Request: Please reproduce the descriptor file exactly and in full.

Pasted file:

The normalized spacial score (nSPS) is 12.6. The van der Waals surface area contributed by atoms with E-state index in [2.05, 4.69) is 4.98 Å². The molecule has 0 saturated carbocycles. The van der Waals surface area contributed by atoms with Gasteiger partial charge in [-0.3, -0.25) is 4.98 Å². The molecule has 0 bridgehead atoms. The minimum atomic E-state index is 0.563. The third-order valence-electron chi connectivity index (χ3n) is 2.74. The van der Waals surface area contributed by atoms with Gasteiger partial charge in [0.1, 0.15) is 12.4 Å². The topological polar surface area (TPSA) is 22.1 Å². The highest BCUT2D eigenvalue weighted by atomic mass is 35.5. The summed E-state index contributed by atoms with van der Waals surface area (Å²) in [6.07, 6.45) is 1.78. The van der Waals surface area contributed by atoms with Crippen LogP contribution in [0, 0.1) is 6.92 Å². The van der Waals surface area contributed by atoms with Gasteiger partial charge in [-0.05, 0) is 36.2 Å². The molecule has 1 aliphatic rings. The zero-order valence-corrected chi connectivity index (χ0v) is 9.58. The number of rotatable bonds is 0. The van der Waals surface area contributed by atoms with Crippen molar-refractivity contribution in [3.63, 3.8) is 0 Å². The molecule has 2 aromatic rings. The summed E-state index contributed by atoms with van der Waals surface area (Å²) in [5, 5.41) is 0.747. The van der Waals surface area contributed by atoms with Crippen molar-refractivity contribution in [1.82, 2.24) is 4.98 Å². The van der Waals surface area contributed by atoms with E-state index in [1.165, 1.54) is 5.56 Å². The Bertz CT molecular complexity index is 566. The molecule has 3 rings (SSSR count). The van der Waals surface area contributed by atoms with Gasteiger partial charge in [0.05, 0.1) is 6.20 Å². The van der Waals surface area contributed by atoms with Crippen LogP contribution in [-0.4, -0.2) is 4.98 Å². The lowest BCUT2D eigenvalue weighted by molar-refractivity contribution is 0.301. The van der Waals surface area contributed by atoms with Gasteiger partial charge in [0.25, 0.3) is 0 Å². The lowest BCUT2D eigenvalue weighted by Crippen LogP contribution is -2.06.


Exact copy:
The normalized spacial score (nSPS) is 12.6. The van der Waals surface area contributed by atoms with E-state index in [2.05, 4.69) is 4.98 Å². The molecule has 0 saturated carbocycles. The van der Waals surface area contributed by atoms with Gasteiger partial charge in [-0.3, -0.25) is 4.98 Å². The molecule has 0 bridgehead atoms. The minimum atomic E-state index is 0.563. The third-order valence-electron chi connectivity index (χ3n) is 2.74. The van der Waals surface area contributed by atoms with Gasteiger partial charge in [0.1, 0.15) is 12.4 Å². The topological polar surface area (TPSA) is 22.1 Å². The highest BCUT2D eigenvalue weighted by atomic mass is 35.5. The summed E-state index contributed by atoms with van der Waals surface area (Å²) in [6.07, 6.45) is 1.78. The van der Waals surface area contributed by atoms with Crippen LogP contribution in [0, 0.1) is 6.92 Å². The van der Waals surface area contributed by atoms with Gasteiger partial charge in [-0.05, 0) is 36.2 Å². The molecule has 1 aliphatic rings. The zero-order valence-corrected chi connectivity index (χ0v) is 9.58. The number of rotatable bonds is 0. The van der Waals surface area contributed by atoms with Crippen molar-refractivity contribution in [3.63, 3.8) is 0 Å². The molecule has 2 aromatic rings. The summed E-state index contributed by atoms with van der Waals surface area (Å²) in [5, 5.41) is 0.747. The van der Waals surface area contributed by atoms with Crippen molar-refractivity contribution in [1.82, 2.24) is 4.98 Å². The van der Waals surface area contributed by atoms with E-state index in [1.165, 1.54) is 5.56 Å². The Bertz CT molecular complexity index is 566. The molecule has 3 rings (SSSR count). The van der Waals surface area contributed by atoms with Gasteiger partial charge in [0.05, 0.1) is 6.20 Å². The van der Waals surface area contributed by atoms with Crippen LogP contribution in [-0.4, -0.2) is 4.98 Å². The lowest BCUT2D eigenvalue weighted by molar-refractivity contribution is 0.301. The van der Waals surface area contributed by atoms with Gasteiger partial charge in [0.25, 0.3) is 0 Å². The lowest BCUT2D eigenvalue weighted by Crippen LogP contribution is -2.06.